Octopus fishing patterns have implications for life-inspired robot design – ScienceDaily

Octopuses are known for their eight arms, and make use of all of their appendages to move, jet through the water and catch prey. But their movements can seem awkward and seemingly unplanned at times, closer to aliens than terrestrial creatures.

said Trevor Wardle, an assistant professor in the College of Biological Sciences who studies octopuses and other cephalopods.

For a new study in current biologyWardle and his colleagues investigated whether octopuses prefer certain arms over others when hunting, rather than using each arm equally. A better understanding of how they use their arms will aid efforts to develop the next generation of highly manipulative soft robots.

The research team studied the California two-spot octopus, which lives for about two years and grows to the size of tennis balls. The arms of the octopus are numbered on each side of its body, starting from the center. The researchers dumped various types of prey, including crabs and shrimp, into the tanks and recorded videos while the octopuses, hiding in SpongeBob’s decorated “dens” with one eye facing out, dipped in to grab their snack. Since crabs move slowly while shrimp can move their tails to escape quickly, each type of prey will likely require different hunting techniques.

The researchers found:

  • Octopuses used their arms on the same side as their eyes looking at the prey.
  • No matter what kind of prey came, each octopus attacked using the second arm from the middle.
  • When hunting crabs, the octopuses pounced on the prey with a cat-like motion, driving the second arm.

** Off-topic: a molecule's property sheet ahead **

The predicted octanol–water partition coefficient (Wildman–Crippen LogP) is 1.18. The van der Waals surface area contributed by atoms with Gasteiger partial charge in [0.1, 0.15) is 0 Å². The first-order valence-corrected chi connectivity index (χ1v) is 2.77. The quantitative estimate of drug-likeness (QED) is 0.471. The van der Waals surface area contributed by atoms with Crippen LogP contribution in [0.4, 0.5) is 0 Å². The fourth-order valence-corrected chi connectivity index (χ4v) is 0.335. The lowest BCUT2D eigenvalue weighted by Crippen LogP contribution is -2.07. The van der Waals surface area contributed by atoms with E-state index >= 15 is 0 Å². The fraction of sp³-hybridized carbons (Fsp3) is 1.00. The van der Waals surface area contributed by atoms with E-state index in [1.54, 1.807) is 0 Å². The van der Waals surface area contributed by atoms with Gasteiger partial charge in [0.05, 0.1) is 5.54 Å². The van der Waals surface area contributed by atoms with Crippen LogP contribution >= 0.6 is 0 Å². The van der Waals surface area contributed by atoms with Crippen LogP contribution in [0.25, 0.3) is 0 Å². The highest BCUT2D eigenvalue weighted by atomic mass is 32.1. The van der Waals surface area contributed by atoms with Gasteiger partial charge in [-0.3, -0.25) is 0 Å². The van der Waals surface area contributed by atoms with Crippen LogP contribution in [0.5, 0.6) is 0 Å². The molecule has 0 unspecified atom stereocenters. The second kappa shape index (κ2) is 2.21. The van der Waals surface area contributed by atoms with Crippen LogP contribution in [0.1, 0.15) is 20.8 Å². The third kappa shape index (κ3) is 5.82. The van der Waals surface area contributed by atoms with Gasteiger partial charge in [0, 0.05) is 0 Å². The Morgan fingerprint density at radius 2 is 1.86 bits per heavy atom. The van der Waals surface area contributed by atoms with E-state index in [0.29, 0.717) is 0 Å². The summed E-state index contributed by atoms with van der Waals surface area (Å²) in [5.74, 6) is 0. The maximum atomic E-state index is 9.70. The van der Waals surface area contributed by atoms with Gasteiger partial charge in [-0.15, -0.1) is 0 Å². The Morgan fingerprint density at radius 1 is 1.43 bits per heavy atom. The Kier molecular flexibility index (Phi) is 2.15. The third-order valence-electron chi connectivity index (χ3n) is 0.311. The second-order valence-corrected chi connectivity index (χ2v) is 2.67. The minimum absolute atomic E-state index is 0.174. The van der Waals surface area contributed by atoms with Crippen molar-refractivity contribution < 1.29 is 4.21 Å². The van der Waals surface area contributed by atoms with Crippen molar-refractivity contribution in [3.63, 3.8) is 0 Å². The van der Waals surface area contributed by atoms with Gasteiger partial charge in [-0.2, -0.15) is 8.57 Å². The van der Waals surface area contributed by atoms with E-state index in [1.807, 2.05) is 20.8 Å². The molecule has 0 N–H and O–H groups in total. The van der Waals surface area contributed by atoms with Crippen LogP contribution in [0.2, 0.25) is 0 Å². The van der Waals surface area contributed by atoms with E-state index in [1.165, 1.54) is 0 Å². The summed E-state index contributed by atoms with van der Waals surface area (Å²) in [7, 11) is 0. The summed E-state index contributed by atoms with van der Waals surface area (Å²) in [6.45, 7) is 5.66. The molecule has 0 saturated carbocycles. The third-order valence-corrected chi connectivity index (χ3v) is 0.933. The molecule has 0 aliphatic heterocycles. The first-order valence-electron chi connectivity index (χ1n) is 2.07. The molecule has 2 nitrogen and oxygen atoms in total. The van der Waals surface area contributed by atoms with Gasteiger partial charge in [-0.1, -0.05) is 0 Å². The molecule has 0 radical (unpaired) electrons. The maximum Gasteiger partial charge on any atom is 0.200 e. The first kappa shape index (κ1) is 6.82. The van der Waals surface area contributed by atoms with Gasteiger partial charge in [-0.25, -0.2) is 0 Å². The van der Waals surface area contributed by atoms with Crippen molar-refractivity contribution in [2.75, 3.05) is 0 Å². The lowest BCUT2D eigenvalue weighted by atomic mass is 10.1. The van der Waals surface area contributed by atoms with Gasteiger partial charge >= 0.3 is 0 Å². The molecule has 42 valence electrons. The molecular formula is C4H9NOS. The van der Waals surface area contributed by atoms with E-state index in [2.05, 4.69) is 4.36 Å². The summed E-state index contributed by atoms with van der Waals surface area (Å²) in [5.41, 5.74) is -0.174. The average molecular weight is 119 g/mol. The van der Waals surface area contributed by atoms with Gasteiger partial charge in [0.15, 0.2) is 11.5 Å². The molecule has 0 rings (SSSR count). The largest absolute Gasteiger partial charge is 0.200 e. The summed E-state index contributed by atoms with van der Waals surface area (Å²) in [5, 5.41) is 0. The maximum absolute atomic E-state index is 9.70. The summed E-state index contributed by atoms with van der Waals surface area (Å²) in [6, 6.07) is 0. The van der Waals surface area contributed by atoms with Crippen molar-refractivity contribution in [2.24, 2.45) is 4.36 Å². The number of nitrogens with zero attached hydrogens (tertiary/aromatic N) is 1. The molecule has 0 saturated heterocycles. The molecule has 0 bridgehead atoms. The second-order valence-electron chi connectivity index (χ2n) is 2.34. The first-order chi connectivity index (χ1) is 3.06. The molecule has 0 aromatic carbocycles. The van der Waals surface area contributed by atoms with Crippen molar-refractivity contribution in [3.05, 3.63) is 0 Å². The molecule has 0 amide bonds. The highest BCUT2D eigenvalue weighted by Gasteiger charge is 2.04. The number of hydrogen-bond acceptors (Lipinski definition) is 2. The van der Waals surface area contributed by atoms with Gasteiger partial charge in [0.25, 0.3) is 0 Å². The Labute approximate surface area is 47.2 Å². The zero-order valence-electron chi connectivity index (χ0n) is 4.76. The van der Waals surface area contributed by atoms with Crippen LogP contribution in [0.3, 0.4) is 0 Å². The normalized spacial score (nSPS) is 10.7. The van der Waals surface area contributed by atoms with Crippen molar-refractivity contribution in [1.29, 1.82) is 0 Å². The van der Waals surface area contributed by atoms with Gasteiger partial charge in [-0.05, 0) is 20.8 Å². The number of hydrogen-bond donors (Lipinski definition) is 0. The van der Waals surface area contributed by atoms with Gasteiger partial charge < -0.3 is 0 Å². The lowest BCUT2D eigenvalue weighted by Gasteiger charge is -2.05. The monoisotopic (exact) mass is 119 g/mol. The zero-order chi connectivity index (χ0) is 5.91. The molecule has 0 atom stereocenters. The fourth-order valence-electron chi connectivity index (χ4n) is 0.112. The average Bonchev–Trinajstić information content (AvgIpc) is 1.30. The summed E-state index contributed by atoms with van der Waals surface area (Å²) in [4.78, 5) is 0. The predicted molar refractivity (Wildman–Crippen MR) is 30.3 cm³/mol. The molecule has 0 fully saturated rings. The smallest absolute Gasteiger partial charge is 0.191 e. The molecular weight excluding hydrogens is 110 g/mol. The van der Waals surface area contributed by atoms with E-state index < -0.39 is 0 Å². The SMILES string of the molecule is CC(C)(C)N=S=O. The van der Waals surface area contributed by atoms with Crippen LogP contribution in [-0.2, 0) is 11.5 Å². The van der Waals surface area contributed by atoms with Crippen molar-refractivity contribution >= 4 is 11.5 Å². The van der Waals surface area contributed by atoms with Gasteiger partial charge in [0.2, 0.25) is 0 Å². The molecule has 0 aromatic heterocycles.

• When hunting shrimp, octopuses were more careful to avoid blowing up prey. They drove with the second arm and after it touched the shrimp, they used one and three adjacent arms to secure it.

Flavi Biddle, lead author and a postdoctoral researcher in the lab, was shocked by how octopuses predictably start capturing prey with the second arm. For creatures whose movement seemed unpredictable, hunting behavior was actually highly reproducible. One of the next steps is to study how neurons facilitate arm movements.

“Octopuses are very strong,” Wardle said. “For them, holding and opening a door is trivial, given their skill. If we can learn from octopuses, we can apply that to making an underwater vehicle or applying a soft robot.” Octopus-inspired underwater vehicles could play an important role in deep ocean exploration.

Funding and support for this work was provided by the Office of Naval Research. Wardill’s lab is located in the Department of Ecology, Evolution, and Behavior at CBS.

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Materials Introduction of University of Minnesota. Note: Content can be modified according to style and length.

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